Common investment advice is 'Don't try to time the market, just pick a risk profile and stick with it'.

With the inverted yield curve and a fair bit of talk about an upcoming recession - it seems perhaps sensible to switch one's managed fund from an aggressive to a conservative one, or to invest in bonds over stocks.

To be clear - I'm not talking about timing individual stock picks.

Now of course, there's a timing issue here - assuming that a recession is going to happen, we don't know if it's going to start next month, in six months, twelve months or two years.

So making that switch too early means you lose that potential higher return.

But it does seem that, say you had a crystal ball and you knew when a recession was going to occur, then switching to a conservative strategy for that period is the smart move to make.

Am I wrong on that?

In any case - can someone expound the case for 'not trying to time the market'?

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    '...say you had a crystal ball...' do you have a crystal ball?
    – jcm
    Commented Aug 15, 2019 at 9:26
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    If he had a crystal ball he would know what the answer to the question was going to be. Commented Aug 15, 2019 at 14:11
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    You go conservative or cash heavy and then it is announced that the trade war is resolved and rates are cut a full point. Now what?
    – acpilot
    Commented Aug 20, 2019 at 3:32

3 Answers 3


But it does seem that, say you had a crystal ball and you knew when a recession was going to occur, then switching to a conservative strategy for that period is the smart move to make.

But you don't have a crystal ball.

To be clear - I'm not talking about timing individual stock picks.


switch one's managed fund from an aggressive to a conservative one, or to invest in bonds over stocks.

So even if you decide switching of funds is less problematic you are still talking about timing the market. You are talking about guessing the correct move and knowing when to make it.

But even worse you are talking about knowing when to make the move back to more aggressive funds. You have to get that right also or you will have problems at the end of the crisis.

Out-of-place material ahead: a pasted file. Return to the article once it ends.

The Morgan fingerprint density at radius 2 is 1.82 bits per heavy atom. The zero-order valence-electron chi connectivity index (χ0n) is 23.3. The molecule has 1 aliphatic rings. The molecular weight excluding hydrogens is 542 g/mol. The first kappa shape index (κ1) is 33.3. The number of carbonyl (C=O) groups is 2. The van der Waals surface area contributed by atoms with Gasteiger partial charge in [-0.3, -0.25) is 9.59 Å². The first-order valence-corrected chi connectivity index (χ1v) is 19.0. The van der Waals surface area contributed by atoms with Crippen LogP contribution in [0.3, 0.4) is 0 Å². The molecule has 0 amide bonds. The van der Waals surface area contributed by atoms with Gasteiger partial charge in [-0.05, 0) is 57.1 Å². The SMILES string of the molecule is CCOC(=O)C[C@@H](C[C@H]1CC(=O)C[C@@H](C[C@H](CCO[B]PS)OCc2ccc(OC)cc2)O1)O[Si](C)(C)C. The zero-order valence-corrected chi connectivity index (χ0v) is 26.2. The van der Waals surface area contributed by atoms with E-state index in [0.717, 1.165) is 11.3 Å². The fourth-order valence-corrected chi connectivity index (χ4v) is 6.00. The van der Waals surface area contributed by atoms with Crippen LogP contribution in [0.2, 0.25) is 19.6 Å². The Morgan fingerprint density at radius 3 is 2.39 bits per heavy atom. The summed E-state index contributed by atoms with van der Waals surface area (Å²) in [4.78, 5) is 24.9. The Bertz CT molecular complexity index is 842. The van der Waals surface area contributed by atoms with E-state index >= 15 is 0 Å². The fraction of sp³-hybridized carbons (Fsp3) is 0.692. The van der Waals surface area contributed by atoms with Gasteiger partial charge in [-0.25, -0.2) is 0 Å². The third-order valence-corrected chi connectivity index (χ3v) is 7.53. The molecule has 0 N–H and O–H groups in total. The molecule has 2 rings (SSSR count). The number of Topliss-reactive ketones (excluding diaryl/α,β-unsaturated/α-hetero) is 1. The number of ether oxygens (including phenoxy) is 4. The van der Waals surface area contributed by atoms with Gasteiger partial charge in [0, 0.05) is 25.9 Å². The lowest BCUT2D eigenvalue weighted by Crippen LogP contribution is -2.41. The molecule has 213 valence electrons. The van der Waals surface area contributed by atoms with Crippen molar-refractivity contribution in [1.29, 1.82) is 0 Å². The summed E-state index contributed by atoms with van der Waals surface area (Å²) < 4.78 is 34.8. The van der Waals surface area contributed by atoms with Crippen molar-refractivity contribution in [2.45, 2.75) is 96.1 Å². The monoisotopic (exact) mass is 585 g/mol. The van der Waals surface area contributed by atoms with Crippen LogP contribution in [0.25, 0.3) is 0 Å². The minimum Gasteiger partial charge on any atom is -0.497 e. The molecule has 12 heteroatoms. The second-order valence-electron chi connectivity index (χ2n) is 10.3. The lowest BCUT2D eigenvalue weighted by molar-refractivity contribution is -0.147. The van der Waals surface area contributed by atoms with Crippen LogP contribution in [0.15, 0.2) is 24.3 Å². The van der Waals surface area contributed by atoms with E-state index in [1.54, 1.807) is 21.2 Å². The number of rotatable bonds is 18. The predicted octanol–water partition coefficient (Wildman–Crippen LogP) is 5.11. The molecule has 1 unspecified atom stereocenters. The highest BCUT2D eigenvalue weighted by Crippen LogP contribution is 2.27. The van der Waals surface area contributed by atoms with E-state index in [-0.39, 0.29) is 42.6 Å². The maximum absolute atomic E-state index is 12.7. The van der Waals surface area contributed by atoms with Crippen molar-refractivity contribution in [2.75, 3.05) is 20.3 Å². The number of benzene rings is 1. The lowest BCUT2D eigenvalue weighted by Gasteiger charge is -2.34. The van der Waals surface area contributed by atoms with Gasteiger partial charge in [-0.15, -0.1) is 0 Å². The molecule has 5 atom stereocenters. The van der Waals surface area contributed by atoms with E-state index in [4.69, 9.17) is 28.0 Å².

So to do this right you have to be near perfect. Two times. If you do that last part wrong you can give up all that you gained by your perfect first move.

If your funds aren't in a retirement account, you have to consider the cost of taxes when you make these moves. Moving funds from one investment to another can cost you significant money. Which means you will on the first move to the less aggressive funds keep some of the money out of the market, so you can pay the taxes. That makes it even more important that you do these moves correctly.

The more you try and time the market the more the churn will get you. You also are trying to move in a way that predicts how the others will move. And by the others I mean the 401(k) investors, the mutual fund staff, and the pension funds. Some of these are highly intelligent investors, with access to all sorts of tools, others are just average people who are panicked about what they read. You have to guess about their moves also.

  • Your point about taxes is important. They can have a significant affect unless the money is sheltered. I don't buy into the all or not concept of needing perfect timing. Protecting one's portfolio is a transition just like dollar cost averaging. You take a bite (out). If right, you exit some more. IMO, allowing one's portfolio to experience a decline of up to 50% (see 2000 and 2008) is financial malfeasance - and scary. You are not trying to predict how the others will move. You are simply following the only one true market indicator that never lies, namely the value of your portfolio. Commented Aug 15, 2019 at 12:37